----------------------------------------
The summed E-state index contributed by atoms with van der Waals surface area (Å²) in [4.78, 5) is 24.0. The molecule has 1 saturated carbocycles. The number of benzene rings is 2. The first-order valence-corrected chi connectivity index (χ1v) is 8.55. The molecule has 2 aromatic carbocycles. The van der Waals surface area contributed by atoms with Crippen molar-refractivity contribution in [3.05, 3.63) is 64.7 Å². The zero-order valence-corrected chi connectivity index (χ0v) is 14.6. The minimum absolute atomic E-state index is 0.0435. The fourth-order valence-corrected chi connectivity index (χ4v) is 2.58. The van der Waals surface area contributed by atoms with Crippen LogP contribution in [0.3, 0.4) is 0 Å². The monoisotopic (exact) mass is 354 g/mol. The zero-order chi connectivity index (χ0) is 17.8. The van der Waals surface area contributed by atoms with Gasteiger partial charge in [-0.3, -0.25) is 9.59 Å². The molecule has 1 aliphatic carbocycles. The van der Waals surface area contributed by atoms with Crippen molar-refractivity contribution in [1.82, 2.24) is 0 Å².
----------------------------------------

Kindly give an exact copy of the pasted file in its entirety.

The summed E-state index contributed by atoms with van der Waals surface area (Å²) in [4.78, 5) is 24.0. The molecule has 1 saturated carbocycles. The number of benzene rings is 2. The first-order valence-corrected chi connectivity index (χ1v) is 8.55. The molecule has 2 aromatic carbocycles. The van der Waals surface area contributed by atoms with Crippen molar-refractivity contribution in [3.05, 3.63) is 64.7 Å². The zero-order valence-corrected chi connectivity index (χ0v) is 14.6. The minimum absolute atomic E-state index is 0.0435. The fourth-order valence-corrected chi connectivity index (χ4v) is 2.58. The van der Waals surface area contributed by atoms with Crippen LogP contribution in [0.3, 0.4) is 0 Å². The monoisotopic (exact) mass is 354 g/mol. The zero-order chi connectivity index (χ0) is 17.8. The van der Waals surface area contributed by atoms with Gasteiger partial charge in [-0.3, -0.25) is 9.59 Å². The molecule has 1 aliphatic carbocycles. The van der Waals surface area contributed by atoms with Crippen molar-refractivity contribution in [1.82, 2.24) is 0 Å².